Peak-oil claims rear their head again
Despite signals that the world has plenty of crude to meet demand, the peak-oil theory is back in the headlines
Opec has 6m barrels a day (b/d) of spare capacity in store. Oil demand from OECD countries may have peaked in 2005. Crude oil stocks are sitting at record levels. Iraq aims to add another 4.5m b/d of production within five years. A host of new, large oilfields have been discovered in recent months. And governments will soon gather in Copenhagen to search for an agreement on cutting global emissions of greenhouse gases, with carbon-rich oil one of the culprits.
Despite all this, the peak-oil story is making front-page news again.
The publication this week of the International Energy Agency's (IEA) World Energy Outlook 2009 (WEO 09) seems to have set the peak-oil movement on edge, especially after revelations in one UK newspaper that the agency had massaged its production forecasts under pressure from the US government.
The Guardian newspaper claimed that whistleblowers told it the IEA had deliberately underplayed the rate of reserves depletion because any admission of an approaching supply crunch would send stock markets into a frenzy and damage the global economy.
It was the kind of story that worries those already inclined to distrust governments, companies and international bodies when they talk about oil reserves – or anything else relating to the world economy.
Meanwhile, one leading peak oiler, Swedish physicist Kjell Aleklett, said this week that world oil supply in 2030 would be closer to 75m b/d than the 105m b/d predicted by the IEA. The agency's methodology was based on obscure data, he suggested.
Concerns about oil supply do affect the crude market and the crude market in turn affects the world's economy. Evidence of that came in the recent global recession. The IEA, for one, acknowledged in its WEO 09 that the rise in oil prices from 2006 to the peak in 2008 lowered global GDP by an average of 0.3% a year. Other analysts have also laid some of the blame for the downturn at the feet of the oil market.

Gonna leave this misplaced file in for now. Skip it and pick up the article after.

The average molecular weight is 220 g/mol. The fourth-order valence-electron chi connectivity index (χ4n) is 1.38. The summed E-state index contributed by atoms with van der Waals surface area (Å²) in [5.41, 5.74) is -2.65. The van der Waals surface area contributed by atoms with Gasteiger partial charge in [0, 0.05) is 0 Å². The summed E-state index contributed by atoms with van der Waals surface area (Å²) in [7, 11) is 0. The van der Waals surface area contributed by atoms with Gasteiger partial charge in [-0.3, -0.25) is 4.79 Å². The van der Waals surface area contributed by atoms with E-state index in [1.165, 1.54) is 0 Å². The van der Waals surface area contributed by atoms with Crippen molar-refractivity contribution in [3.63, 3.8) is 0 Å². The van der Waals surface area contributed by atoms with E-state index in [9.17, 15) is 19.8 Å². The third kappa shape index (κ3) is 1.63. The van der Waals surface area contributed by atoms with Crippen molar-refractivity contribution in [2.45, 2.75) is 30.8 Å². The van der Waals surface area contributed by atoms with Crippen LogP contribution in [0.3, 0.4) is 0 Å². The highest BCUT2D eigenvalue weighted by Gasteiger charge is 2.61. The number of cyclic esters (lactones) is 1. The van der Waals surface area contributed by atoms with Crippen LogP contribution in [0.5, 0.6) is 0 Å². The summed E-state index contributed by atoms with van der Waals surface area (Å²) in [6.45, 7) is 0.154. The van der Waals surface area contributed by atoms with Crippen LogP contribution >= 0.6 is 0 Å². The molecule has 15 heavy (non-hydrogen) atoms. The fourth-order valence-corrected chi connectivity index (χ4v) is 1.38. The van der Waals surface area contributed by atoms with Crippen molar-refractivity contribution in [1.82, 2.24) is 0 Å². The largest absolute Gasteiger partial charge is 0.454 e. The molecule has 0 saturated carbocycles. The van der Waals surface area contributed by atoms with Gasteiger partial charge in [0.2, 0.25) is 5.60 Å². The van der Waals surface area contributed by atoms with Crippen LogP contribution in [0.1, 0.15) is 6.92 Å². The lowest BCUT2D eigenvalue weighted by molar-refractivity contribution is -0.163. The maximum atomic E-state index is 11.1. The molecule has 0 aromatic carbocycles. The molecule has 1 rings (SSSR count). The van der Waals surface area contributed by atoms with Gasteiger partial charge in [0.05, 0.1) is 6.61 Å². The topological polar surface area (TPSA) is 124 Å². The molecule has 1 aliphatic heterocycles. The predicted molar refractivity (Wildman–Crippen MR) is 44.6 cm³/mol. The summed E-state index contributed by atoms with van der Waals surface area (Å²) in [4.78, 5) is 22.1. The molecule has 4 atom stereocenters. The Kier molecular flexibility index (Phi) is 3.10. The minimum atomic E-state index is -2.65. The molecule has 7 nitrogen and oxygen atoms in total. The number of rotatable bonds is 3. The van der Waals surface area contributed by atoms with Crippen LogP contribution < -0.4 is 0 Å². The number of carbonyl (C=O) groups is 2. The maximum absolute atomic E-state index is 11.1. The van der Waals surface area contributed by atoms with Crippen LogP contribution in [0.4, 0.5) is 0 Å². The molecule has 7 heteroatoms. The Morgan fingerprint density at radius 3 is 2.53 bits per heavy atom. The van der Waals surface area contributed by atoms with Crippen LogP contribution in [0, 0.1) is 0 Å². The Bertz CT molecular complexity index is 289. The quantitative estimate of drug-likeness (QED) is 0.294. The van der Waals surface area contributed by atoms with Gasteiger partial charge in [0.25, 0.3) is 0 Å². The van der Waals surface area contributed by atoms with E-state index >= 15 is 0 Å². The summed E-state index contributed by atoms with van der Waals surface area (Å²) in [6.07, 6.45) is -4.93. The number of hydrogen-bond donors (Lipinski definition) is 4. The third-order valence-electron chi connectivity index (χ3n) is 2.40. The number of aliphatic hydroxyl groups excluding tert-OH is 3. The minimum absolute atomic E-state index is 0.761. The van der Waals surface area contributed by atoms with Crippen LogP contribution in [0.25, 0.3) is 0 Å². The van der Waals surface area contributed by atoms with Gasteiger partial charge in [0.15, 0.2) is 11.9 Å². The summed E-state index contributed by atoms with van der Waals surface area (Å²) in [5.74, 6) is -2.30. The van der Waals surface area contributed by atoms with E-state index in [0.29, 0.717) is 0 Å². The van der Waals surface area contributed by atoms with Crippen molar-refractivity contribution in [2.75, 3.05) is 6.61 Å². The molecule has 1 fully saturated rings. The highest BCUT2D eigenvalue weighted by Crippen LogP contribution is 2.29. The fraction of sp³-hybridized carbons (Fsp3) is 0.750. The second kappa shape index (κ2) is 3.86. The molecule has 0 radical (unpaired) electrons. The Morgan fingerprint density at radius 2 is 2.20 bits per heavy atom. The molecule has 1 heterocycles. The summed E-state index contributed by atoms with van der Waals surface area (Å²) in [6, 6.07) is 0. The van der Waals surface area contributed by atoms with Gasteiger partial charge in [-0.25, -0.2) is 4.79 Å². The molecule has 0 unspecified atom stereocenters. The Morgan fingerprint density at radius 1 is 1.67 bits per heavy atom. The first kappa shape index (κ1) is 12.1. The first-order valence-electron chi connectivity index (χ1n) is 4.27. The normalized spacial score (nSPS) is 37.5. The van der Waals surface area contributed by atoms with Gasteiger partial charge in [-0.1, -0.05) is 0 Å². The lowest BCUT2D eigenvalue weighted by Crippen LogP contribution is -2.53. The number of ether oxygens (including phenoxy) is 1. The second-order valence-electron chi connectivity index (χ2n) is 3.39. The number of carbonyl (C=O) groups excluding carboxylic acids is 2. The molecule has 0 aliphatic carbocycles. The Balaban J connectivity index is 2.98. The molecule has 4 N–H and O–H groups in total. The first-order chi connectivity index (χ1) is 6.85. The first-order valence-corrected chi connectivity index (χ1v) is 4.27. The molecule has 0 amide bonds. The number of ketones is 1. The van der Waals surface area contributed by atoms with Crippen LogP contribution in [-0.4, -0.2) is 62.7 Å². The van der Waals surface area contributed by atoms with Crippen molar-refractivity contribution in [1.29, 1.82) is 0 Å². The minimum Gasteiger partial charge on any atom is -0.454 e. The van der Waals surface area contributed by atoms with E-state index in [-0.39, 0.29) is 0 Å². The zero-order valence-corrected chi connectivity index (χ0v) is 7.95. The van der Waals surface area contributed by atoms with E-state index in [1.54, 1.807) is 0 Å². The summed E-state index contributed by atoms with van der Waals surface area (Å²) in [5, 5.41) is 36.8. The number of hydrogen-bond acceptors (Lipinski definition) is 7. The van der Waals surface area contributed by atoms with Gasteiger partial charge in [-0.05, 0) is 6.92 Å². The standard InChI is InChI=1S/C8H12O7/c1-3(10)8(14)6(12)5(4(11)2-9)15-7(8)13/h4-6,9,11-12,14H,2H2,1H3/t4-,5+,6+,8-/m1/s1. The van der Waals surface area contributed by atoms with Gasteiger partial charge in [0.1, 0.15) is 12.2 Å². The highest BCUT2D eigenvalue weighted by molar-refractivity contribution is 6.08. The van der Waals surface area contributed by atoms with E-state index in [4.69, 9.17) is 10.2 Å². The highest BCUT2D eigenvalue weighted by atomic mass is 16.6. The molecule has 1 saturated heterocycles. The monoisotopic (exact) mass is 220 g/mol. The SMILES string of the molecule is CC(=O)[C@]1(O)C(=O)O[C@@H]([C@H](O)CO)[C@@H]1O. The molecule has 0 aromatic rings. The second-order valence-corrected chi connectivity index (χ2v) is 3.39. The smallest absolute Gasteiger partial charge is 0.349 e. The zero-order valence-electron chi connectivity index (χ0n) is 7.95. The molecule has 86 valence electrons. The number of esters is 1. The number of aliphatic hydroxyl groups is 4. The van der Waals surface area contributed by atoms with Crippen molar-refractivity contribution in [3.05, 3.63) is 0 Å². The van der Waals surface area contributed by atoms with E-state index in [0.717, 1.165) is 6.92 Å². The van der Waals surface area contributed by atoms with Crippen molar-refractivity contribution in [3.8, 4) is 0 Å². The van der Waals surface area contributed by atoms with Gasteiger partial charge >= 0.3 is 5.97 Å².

The oil industry doesn't much like the peak-oil thesis. Most executives acknowledge that finding new supplies is becoming more difficult and expensive, but tend to say the problem is much political as geological.
And the Guardian's thesis both over-estimates the impact of the IEA and ignores much of the message it has proclaimed, publicly, in recent years. In the first instance, the influence of the agency over crude markets has waned. Its frequent revisions of supply and production have relatively little effect on oil prices, which now move more frequently – and more dramatically – on fluctuations in the equity and currency markets.
At the same time, the IEA has repeatedly told anyone who will listen that heavy upstream investment is urgently needed to maintain output and expand it in line with models predicting the growth in demand over coming decades. It repeated that message again last week. Last year, it also acknowledged that decline rates in producing fields were higher than previously thought.
According to committed peak oilers, the decline rates and the forecasts for rampant new oil-consumption growth in Asia matter because, in their view, both world production and demand are too inelastic to cope. In other words, as supply tightens and prices rise, producers will hit a geological wall and consumers will be starved of their most essential commodity. Ever deeper recessions will follow.
The past two years have weakened these assumptions. Recent finds – from the new oil province offshore west Africa, to Iran, to Brazil's pre-salt, to BP's Gulf of Mexico find – point to the elasticity of production. When prices rise, companies find more oil. Those fields aren't in the same class as Saudi Arabia's Ghawar's (60bn barrels produced so far, with another 70bn available, says Saudi Aramco); but in total they could yield tens of billions of barrels of new oil. On top of Opec's existing spare capacity, that should take some of the sting out of geological peaks in older fields elsewhere.
But better news comes on the demand side. Cambridge Energy Research Associates (Cera), a consultancy, says demand from the OECD – a collection of rich countries – is now in terminal decline. Those countries account for more than half of the world's oil consumption. Falling OECD demand, says Cera, will offset rising demand from developing nations and take some of the heat out of price rises. The rich economies are also using less oil per unit of output – so they will be increasingly insulated from oil market spikes.
High oil prices, combined with the shift to more efficient means of production and transport, are behind this long-term fall in oil consumption in rich countries. Higher prices in future years will only accelerate this. In other words, consumption is also elastic; it does respond to price.
If the IEA, Opec, the oil industry and governments are to assure publics that their energy supply will last, they should also offer more information to justify their claims. The peak-oil movement does everyone a favour when it highlights the kinks in the methodology. Unless those upstream are willing to be more transparent about their reserves, they won't just lose the popular argument about how much oil there is left, they also risk losing market share as energy consumers worry about their crude supply, and switch to alternative fuels.